Thu, Jul 05, 2018 - Page 4 News List

Group calls for less alcohol in food

‘SUMMERTIME TREAT’:FamilyMart and Le Ble d’or launched a promotion offering a free beer with each purchase of their beer-flavored ice cream, angering parents

By Chen Yi-chia  /  Staff reporter

Following a backlash over an alcoholic ice cream sold at FamilyMart convenience stores, the Consumers’ Foundation on Tuesday urged the government to lower the alcohol concentration allowed in food products from 0.5 to 0.05 percent to bring the limit in line with EU standards.

FamilyMart last month teamed up with microbrewery restaurant Le Ble d’or to introduce a beer-flavored ice cream, promoting it as “the best summertime treat.”

The two companies launched promotional vouchers, offering free beer with every ice cream purchase, which has angered parents who have expressed concerns about their children’s health and lifestyle.

The parents’ worries are not groundless, the foundation said, citing a study by National Taiwan University College of Public Health professor Chen Wei-jen (陳為堅), which showed that the percentage of Taiwanese who drink alcoholic beverages increased from 45.4 to 58.8 percent in 2014.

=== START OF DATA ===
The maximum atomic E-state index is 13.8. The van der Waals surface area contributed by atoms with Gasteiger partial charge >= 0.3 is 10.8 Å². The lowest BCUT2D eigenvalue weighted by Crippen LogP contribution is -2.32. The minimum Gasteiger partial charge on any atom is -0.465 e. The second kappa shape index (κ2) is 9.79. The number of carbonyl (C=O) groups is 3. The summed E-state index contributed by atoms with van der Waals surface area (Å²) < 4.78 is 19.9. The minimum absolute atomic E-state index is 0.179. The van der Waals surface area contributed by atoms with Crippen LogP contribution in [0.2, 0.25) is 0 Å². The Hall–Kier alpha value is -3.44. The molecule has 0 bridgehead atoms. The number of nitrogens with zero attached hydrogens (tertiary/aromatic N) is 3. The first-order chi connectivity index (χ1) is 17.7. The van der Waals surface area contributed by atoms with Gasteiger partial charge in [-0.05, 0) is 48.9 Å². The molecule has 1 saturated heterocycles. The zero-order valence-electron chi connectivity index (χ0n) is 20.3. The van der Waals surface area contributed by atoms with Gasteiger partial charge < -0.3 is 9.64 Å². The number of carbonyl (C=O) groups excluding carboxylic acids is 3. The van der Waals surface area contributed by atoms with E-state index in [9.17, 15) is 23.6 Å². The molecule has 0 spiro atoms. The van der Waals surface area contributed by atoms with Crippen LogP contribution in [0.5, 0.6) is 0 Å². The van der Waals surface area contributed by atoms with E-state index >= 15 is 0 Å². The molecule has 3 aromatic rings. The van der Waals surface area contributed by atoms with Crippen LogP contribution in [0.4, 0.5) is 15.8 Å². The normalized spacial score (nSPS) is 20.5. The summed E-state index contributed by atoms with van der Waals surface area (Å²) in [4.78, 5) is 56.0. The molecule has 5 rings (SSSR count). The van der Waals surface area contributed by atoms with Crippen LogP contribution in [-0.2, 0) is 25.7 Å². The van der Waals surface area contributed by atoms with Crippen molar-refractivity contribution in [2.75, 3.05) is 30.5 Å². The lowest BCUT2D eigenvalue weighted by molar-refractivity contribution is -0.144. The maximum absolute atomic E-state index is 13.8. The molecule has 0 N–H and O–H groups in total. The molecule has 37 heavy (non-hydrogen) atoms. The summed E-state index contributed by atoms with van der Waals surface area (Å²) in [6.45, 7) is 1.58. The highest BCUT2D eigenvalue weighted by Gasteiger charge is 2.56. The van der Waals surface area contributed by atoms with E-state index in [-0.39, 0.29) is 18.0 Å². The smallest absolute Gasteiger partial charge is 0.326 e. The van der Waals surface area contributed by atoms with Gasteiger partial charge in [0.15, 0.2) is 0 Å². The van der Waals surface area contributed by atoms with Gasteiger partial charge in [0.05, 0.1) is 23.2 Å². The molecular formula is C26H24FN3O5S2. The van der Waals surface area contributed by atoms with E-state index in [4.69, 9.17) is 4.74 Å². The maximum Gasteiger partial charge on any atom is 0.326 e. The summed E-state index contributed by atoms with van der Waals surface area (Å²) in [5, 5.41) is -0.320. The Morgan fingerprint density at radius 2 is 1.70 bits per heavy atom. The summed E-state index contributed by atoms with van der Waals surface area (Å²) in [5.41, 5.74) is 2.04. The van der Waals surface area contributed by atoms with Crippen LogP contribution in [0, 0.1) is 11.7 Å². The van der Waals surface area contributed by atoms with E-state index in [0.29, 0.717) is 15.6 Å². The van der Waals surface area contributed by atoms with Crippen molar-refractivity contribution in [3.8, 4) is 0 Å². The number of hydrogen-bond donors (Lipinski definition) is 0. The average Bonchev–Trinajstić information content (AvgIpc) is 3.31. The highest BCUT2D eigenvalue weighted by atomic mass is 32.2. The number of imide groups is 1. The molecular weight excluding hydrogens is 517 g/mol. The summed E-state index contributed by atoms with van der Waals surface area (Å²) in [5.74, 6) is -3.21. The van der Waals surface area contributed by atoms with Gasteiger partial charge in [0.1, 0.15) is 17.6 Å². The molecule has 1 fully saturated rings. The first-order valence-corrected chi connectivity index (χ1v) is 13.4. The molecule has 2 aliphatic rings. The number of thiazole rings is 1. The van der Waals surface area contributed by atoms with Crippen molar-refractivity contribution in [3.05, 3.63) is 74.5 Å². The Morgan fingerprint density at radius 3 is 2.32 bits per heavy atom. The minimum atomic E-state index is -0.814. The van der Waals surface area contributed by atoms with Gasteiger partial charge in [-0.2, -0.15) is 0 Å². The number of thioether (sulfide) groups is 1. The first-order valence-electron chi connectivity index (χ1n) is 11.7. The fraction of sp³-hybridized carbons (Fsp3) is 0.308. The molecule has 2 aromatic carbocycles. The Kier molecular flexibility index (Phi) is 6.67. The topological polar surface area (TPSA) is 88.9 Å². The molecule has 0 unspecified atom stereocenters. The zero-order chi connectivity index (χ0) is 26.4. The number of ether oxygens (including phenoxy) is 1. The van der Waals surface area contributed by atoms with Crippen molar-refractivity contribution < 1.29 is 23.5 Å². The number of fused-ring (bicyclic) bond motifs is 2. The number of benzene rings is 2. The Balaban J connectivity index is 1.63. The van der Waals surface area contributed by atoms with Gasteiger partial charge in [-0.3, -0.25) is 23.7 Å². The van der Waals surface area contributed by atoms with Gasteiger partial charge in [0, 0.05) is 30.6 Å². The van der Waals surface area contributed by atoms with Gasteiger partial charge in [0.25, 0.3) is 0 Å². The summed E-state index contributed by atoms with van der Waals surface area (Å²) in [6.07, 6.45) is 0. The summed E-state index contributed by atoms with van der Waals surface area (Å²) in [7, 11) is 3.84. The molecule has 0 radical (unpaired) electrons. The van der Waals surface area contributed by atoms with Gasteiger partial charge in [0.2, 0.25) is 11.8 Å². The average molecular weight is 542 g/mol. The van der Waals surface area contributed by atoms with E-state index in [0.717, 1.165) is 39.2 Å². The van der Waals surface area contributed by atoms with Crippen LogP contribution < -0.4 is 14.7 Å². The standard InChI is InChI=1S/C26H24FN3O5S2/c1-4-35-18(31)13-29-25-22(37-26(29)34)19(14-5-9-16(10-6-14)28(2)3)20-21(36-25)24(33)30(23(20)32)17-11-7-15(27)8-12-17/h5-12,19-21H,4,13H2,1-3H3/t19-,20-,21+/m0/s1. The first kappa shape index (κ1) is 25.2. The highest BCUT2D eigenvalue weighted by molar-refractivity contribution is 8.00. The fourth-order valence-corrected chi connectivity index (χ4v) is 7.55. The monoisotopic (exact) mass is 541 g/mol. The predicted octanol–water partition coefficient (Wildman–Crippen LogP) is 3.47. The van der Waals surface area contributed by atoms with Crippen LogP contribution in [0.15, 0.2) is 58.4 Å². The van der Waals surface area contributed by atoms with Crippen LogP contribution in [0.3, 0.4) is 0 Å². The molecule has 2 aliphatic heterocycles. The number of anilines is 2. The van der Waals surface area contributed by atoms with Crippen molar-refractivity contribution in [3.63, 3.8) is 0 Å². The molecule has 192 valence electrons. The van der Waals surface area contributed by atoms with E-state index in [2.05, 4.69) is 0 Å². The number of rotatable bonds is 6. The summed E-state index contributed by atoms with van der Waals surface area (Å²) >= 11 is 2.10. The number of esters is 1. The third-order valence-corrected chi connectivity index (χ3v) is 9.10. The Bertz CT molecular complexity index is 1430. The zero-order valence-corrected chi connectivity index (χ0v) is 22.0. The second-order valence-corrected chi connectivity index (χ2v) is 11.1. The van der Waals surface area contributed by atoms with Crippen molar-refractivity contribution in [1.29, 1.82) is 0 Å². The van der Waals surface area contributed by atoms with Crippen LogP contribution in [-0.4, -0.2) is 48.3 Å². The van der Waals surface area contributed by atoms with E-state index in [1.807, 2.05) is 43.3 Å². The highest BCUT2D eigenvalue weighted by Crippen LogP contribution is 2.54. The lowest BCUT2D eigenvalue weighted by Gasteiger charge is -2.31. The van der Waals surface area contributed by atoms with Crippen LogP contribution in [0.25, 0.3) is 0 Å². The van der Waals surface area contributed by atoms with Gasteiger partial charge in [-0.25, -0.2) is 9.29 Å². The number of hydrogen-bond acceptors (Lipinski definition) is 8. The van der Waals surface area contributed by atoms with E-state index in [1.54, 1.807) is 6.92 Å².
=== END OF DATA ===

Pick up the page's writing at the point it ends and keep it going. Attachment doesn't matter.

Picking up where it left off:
The study showed a growing trend of drinking among teenagers and said that exposure to alcohol could impede the development of the brain and the nervous system, and might lead to social problems.

The foundation has surveyed 2,630 pupils and found that 36 percent of them had drunk alcohol, and the percentage of respondents who said that they had drunk alcohol was in direct proportion to the concentration of convenience stores or supermarkets near their schools, foundation chairman Yu Kai-hsiung (游開雄) said.

Citing the WHO’s Global Status Report on Alcohol and Health, published in 2014, Yu said that 3.3 million people worldwide died of alcohol abuse in 2012, which was equal to the number of people who died of HIV, tuberculosis and violence combined.

Taiwanese regulations define alcoholic food products as those with an alcohol concentration of 0.5 percent or higher, while those with a concentration of below 0.5 percent are categorized as food products, Yu said.

The EU has set its standard at 0.05 percent, he said.

Although the Protection of Children and Youths Welfare and Rights Act (兒童及少年福利與權益保障法) prohibits people from offering alcoholic drinks to minors, the nation has not passed legislation dedicated to protecting minors from alcohol like Japan has, Yu said.

“Handing out beer vouchers to minors increases their exposure to alcohol and has raised concerns from non-governmental organizations, public health academics and physicians,” he said.

The foundation is strongly opposed to offering any alcoholic food products or drinks to minors, or using alcohol as a marketing tool, Yu said.

The foundation urges all concerned authorities to follow the EU and lower the permissible alcohol concentration in food products to 0.05 percent to improve the protection of minors, he said.

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